The ultimate guide to garden walls

Ned Browne

2020 has definitely been the year of the garden. For those lucky enough to have their own green space, it’s become a place to work, to relax and to host socially-distanced barbecues...

It’s also become one of the most important priorities for people looking to move.

Walled gardens hark back to medieval times, when they served to create a protected, sheltered plot to grow food. Back then, most were kitchen gardens, and many survive to this day—the one at Hampton Court dates back to 1689. 

 

 

Types of walls 

There are as many types of wall as there are varieties of brick. In fact, there’s more. Walls can be built from a single brick type or by using an assortment of different bricks. Flint is commonly used too, as are locally-sourced stones. Some are rendered, others aren’t. Some are painted, most aren’t. 

There are regional variations too, from the crinkle crankle wall in East Anglia—a serpentine single brick thick wall commonly used to provide protected areas for growing fruit trees—to the traditional dry stone wall well known in many parts of the British countryside, particularly the Yorkshire Dales, where there is estimated to be over 5,000 miles of dry stone walling. 

 

Building a garden wall 

Building a garden wall is disruptive, time-consuming and messy. It can also look quite ugly for a year or two. But garden walls are like fine wines—they get better with age. The bricks weather and the climbing plants climb.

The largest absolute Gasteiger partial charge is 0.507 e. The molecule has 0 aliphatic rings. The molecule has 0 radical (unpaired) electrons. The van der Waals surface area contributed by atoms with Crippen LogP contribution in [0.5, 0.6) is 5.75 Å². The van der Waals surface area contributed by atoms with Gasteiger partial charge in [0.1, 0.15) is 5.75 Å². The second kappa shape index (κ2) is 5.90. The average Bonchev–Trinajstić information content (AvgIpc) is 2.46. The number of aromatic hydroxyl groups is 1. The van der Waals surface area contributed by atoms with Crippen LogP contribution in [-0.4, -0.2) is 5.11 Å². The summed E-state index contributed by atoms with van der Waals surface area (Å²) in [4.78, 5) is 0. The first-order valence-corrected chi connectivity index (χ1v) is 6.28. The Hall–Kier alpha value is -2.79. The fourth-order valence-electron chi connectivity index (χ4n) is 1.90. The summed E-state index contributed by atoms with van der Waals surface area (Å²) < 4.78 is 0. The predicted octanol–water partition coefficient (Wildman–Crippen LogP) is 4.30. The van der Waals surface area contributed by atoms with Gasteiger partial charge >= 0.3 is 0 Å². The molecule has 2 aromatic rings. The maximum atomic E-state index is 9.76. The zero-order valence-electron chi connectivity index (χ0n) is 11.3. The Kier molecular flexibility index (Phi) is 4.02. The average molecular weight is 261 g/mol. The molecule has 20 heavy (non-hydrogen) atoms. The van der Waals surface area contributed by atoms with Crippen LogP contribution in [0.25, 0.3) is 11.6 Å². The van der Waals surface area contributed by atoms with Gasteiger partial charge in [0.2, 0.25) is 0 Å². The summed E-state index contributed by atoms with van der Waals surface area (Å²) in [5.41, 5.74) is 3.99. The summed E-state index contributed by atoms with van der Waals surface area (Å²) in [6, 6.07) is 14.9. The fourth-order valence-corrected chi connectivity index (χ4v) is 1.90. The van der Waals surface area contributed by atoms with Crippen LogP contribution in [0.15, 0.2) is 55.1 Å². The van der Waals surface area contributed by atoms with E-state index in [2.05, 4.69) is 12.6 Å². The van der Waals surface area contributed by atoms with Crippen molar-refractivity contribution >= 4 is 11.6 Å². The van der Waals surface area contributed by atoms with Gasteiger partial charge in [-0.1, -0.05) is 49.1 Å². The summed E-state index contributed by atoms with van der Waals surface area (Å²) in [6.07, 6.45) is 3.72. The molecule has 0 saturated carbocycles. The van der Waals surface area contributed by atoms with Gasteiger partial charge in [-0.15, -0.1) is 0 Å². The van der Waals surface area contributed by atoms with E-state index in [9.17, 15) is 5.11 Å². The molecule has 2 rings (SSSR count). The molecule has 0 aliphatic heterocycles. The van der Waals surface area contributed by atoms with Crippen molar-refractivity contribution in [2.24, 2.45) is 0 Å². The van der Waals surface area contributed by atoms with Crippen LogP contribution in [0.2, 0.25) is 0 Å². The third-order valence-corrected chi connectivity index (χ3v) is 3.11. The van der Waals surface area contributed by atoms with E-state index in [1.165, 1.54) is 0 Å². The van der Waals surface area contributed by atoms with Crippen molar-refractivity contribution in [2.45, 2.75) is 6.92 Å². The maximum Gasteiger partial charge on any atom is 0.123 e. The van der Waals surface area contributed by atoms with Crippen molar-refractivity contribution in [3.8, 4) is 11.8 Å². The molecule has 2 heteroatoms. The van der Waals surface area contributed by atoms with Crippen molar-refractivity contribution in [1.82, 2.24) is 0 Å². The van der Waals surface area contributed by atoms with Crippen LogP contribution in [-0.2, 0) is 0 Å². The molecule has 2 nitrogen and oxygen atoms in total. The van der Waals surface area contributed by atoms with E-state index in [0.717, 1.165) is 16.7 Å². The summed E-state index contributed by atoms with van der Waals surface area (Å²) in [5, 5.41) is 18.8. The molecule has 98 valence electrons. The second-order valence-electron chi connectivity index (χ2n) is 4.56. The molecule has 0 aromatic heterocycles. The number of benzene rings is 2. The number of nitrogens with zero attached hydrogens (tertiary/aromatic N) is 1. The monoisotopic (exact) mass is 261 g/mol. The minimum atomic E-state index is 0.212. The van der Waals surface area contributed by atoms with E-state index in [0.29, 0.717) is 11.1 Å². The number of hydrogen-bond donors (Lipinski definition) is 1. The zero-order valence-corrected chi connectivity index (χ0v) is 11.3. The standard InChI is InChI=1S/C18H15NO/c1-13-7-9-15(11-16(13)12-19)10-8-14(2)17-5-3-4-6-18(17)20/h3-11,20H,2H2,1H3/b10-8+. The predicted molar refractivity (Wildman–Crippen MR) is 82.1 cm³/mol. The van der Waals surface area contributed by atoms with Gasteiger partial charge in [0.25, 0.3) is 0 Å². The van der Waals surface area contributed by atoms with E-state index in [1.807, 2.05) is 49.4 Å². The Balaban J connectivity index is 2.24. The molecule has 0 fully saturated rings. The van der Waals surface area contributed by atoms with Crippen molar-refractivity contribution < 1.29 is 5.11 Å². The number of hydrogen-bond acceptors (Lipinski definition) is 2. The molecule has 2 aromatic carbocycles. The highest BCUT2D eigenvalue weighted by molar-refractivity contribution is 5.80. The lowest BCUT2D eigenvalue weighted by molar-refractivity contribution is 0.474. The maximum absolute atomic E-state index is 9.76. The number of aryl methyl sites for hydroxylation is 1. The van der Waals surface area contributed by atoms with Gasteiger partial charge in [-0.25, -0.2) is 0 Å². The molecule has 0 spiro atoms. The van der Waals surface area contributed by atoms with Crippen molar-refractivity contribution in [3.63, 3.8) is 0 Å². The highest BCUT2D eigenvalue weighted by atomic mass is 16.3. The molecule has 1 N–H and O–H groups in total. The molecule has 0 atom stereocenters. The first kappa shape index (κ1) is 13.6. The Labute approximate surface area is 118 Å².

Before you get started, look online at pictures of garden walls. You will know when you see the right one. This is, of course, the easy part. Building a wall is hard work—I advise you to pay an expert to do this work. 

But, if you’re planning on building your own wall, the first job is to dig a trench for the foundations (or footing). The footing is a concrete slab that, in most settings, should be at least 150mm thick and at least 150mm below the ground level. It should also be 200mm wider than the wall (i.e. 100mm clearance in each direction). The first few courses of bricks will sit under the ground. Just above ground level there needs to be a Damp Proof Course (DPC), which is effectively an impermeable membrane that sits between two courses of bricks. Most walls are six foot or less. 

 

Garden walls last a lifetime 

If you live in your “forever” property, building a garden wall is definitely an option. Unlike a fence, it won’t blow over in the wind, nor will it deteriorate with age. And it should last a lifetime (or several lifetimes). 

However, if you think you may sell up at some point soon, you may well find you don’t get your money back. Building a wall can be an expensive business. 

 

Final touches 

As well as the more conventional climbing plants and wall-mounted planters, you can provide interest in a garden wall with a clock, a sundial or even a mirror.  

Outside garden mirrors, just like those indoors, can give the impression of additional light and space, and can also be used to hide any unsightly defects in an existing garden wall.  

 

An oasis 

A walled garden, however small, can provide an oasis for you and your loved ones. And, right now, isn’t that what we all need?  

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